The apartment is laid out as an open plan with the living spaces flowing through the entire area. The art collection connects into the living area in the centre of the plan in a large gallery space. The living spaces in the apartment are characterised by simple reinforced concrete walls and a concrete ceiling. The plan is based on a grid of 1.875 meters and has a ceiling height of 3.75 meters.
Part of the open plan living area are besides the gallery, an open plan kitchen set up higher on a platform, a living and dining area with an open fire place suspended from the ceiling, a work area and a more private living area from which the bedrooms and bathrooms can be reached. Roof lights give additional daylight for internal spaces such as the gallery space and the guest bathroom.
The woodwork for the cupboards, doors and wall panels are made of smoked oak. The slabs for the lacutrine lime stone floor have been cut across the veining. The same stone is used for the washbasin, bathtub and the work surface in the kitchen but cut with the veining. It has a rough surface when used as wall lining in the shower rooms and chipping of the same material will be used in the garden areas.
The project was developed by Realarchitektur in cooperation with the client and an interdisciplinary team. An important programmatic theme has been living with art, new and old, and connecting these. The design process has been situational. In the Bunker new is mainly created by subtraction. Floors and walls have been taken out giving way to overlapping spaces that join the floors vertically. On top of the building structures are being added that relate closely to the existing ones in the Bunker. As well as spatial structures also materials have been reinterpreted. It has been our aim to work with situations as found in the existing bunker.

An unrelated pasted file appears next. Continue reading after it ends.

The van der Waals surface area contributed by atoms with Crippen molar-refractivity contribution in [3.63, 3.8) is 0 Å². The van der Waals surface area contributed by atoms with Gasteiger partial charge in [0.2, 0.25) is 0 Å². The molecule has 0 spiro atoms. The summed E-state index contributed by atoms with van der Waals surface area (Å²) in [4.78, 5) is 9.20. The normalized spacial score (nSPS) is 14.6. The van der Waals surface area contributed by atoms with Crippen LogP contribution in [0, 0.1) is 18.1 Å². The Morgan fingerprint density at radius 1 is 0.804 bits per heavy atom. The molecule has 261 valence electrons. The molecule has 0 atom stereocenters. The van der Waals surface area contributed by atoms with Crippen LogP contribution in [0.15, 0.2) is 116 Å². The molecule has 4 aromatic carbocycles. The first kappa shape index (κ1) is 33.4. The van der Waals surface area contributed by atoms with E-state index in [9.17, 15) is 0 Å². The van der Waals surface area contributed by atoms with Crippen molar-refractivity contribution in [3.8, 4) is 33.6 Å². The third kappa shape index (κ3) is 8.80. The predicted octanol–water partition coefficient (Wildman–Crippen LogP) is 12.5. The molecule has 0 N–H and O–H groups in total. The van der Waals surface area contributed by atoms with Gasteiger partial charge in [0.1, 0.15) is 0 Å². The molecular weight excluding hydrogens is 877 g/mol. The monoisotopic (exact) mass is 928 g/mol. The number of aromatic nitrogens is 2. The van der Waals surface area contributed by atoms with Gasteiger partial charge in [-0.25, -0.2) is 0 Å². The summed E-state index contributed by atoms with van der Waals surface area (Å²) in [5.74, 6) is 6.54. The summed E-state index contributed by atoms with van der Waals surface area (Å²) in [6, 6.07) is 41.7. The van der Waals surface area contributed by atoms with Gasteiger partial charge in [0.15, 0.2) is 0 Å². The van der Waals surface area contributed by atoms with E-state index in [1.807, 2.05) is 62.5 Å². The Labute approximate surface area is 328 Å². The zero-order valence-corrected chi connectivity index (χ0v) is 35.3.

The livings spaces were completed in 2007, the collection was opened in 2008. The Bunker project is nominated for the Contractworld award and the Mies van der Rohe prize, it was Awarded with the German architectural prize Architekturpreis Beton 2008, nominated for the nordic Architectural prize Forum AID. The Project has been exhibited at the Bienale in Venice 2006, in the Weissenhof Gallerie 2007 and at the Intercity Berlin-Prag in 2008.
Photos: Hanns Joosten (10, 11, 13, 14, 20), Noshe (1, 5, 6, 7, 8, 9, 12, 15, 16, 17, 18, 19, 20), Baubild – Stephan Falk (2, 3, 4), Kajofoto – Karl Johaentges (21, 22)
Christian Boros and Karen Lohmann
Jens Casper, Petra Petersson, Andrew Strickland
Wolfgang List, Bernadette Krejs, Karin Maria Derix
Project Partners, Quantity Surveyors and tender:
Frank Hüpperling und Stephan Vieweger
Ingenieurbüro Herbert Fink
mib, märkische ingenieurbau gmbh, Wriezen
Steel and facades:
HTM Metallbau, Berlin
BBT Betonbohr- und Sägetechnik GmbH, Berlin
Berghäuser und Sohn
Asta Fliesen & Naturstein GmbH, Polanz
Rentschler und Riedesser, (consultation) und Bast Heizungsbau (plans and installation)
Project start 2003, on site 2004, completion 2007, opening Sammlung Boros 2008
ca. 16.500 m³ exhisting building
ca. 750 m³ Concrete was removed
ca. 2.500 m² area for the Art collection
ca. 2.500 m³ house
ca. 450 m² living area